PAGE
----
NEOLIBERALIZING SPACES IN THE PHILIPPINES:
Suburbanization, Transnational Migration, and Dispossession
Amidst the recent global financial crisis and housing busts in various countries, the Philippines’ booming housing industry has been heralded as “Southeast Asia’s hottest real estate hub” and the saving grace of a supposedly resilient Philippine economy. This growth has been fueled by demand from balikbayan (returnee) Overseas Filipinos and has facilitated the rise of gated suburban communities in Manila’s sprawling peri-urban fringe. But as the “Filipino dreams” of successful balikbayans are built inside these new gated residential developments, the lives of marginalized populations living in these spaces have been upended and thrown into turmoil as they face threats of expulsion.
Based on almost four years of research, this book examines the tumultuous geographies of neoliberalization that link suburbanization, transnational mobilities, and accumulation by dispossession. Through an accounting of real estate and new suburban landscapes, it tells of a Filipino transnationalism that engenders a market-based and privatized suburban political economy that reworks socio-spatial relations and class dynamics. In presenting the literal and discursive transformations of spaces in Manila’s peri-urban fringe, the book details life inside new gated suburban communities and discusses the everyday geographies of “privileged” new property owners—mainly comprised of balikbayan families—and exposes the contradictions of gated suburban life, from resistance to Home Owner Association rules to alienating feelings of loss. It also reveals the darker side of the property boom by mapping the volatile spaces of the Philippines’ surplus populations comprised of the landless farmers, informal settler residents, and indigenous peoples. To make way for gated communities and other profitable developments in the peri-urban region, marginalized residents are systematically dispossessed and displaced while concomitantly offered relocation to isolated socialized housing projects, the last frontier for real estate accumulation.
These compelling accounts illustrate how the territorial embeddedness of neoliberalization in the Philippines entails the consolidation of capital by political-economic elites and privatization of residential space for an idealized transnational property clientele. More than ever, as the Philippines is being reshaped by diaspora and accumulation by dispossession, the contemporary moment is a critical time to reflect on what it truly means to be a nation.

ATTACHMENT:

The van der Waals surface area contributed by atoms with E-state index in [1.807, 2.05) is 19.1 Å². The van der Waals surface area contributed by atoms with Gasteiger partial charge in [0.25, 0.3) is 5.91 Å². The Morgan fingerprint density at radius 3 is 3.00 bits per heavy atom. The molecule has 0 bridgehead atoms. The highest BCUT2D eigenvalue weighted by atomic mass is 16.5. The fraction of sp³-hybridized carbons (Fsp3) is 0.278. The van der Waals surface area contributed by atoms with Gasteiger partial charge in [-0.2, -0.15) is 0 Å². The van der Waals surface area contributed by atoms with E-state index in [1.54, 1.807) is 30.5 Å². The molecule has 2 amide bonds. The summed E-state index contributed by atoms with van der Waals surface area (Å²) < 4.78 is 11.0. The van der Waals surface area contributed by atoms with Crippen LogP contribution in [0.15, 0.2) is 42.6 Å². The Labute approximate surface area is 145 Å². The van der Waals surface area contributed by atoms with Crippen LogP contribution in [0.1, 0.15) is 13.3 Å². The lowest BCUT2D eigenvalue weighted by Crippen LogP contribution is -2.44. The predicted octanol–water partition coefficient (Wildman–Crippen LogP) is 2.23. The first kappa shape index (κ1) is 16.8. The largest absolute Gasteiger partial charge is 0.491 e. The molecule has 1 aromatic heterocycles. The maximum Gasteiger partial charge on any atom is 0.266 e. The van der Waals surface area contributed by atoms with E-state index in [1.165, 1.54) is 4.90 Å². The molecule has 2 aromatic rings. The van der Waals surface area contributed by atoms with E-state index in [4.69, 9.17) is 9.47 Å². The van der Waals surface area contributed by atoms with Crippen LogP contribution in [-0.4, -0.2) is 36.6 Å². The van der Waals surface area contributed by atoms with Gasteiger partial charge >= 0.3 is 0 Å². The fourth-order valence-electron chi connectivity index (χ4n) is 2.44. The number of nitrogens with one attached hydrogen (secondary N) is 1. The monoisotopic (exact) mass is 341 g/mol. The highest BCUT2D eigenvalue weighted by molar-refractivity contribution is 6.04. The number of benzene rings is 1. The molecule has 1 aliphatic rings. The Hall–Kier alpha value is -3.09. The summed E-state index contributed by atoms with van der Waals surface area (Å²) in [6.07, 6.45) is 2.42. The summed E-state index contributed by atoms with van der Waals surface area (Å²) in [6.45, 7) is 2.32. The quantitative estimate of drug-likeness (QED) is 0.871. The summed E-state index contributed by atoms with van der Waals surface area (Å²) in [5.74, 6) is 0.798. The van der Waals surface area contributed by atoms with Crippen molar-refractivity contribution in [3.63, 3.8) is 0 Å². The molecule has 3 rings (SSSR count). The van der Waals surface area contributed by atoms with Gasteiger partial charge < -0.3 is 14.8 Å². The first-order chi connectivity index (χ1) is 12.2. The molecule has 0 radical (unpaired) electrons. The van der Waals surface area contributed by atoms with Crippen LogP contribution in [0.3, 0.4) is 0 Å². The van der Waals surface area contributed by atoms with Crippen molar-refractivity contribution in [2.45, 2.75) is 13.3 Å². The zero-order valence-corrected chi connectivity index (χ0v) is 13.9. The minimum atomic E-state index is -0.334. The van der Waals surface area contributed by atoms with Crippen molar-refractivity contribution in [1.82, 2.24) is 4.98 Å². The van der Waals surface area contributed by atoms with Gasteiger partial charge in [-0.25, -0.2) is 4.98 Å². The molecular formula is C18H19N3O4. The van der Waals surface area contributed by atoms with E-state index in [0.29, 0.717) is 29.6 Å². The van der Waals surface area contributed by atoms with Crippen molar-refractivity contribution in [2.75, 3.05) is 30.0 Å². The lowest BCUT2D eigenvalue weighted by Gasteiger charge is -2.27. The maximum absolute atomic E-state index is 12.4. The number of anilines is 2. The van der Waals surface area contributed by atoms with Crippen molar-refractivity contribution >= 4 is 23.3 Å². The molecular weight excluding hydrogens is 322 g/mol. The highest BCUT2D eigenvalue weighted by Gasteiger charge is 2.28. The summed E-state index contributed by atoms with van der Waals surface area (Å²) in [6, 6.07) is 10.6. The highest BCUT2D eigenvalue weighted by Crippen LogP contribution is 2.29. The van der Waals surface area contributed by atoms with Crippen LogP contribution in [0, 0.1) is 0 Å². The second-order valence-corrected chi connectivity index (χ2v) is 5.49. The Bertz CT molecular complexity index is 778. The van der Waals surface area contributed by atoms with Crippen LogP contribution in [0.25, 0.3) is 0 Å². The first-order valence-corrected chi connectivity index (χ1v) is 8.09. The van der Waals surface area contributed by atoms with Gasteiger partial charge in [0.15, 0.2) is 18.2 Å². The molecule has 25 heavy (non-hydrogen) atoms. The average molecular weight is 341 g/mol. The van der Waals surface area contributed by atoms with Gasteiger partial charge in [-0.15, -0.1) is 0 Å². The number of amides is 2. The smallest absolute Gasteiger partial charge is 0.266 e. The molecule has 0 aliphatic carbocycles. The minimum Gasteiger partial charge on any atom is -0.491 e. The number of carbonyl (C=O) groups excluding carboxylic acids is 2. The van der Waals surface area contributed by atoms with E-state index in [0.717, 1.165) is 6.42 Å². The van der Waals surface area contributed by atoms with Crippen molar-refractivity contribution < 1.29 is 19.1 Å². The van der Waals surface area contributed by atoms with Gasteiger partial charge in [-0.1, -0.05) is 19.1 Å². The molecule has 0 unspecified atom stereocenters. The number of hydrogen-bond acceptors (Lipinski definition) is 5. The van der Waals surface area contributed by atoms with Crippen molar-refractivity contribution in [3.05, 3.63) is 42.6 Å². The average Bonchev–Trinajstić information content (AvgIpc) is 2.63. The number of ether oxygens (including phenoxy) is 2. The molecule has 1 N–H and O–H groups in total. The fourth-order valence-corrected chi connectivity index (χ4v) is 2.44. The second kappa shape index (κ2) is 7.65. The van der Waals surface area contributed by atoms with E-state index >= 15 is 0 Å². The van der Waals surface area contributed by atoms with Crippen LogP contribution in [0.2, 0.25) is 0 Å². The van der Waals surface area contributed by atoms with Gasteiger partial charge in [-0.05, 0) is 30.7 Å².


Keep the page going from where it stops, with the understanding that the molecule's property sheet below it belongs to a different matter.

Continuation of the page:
— Terry McGee, University of British Columbia
This engagingly-written book provides a critical geographic analysis of the “Filipino Dream.” Rather than focusing on the labor geographies of Filipinos seeking to make better lives for themselves overseas or the economic geographies of their remittances home, Arnisson Andre Ortega examines the (sub)urban spatial expression of migrant and diasporic aspirations—gated, “world class” real estate. Venturing beyond the gates of peri-urban Manila and scratching beneath the glossy veneer of prestige and “progress,” Ortega unearths powerful landscapes of dispossession that are matters of both contemporary neoliberal urbanization and inherited inequities.
— Tim Bunnell, National University of Singapore
This innovative study provides important new insights on the political economy of urban development in the Philippines. With great ethnographic detail, Ortega shows how the actions and identities of overseas Filipinos, narratives of nation-building, and real estate come together to form a critical mode of neoliberalization in the twenty-first century.
— Katharyne Mitchell, University of Washington
The Philippines is on the leading edges of the world’s urban revolution. This book is required reading for anyone who wants to understand this revolution and the reconfigurations of capital, culture, and property on the frontier between gated-community and family-values-based suburban domesticity and the violent dispossessions of farmers, squatters, and indigenous peoples.
— Elvin Wyly, University of British Columbia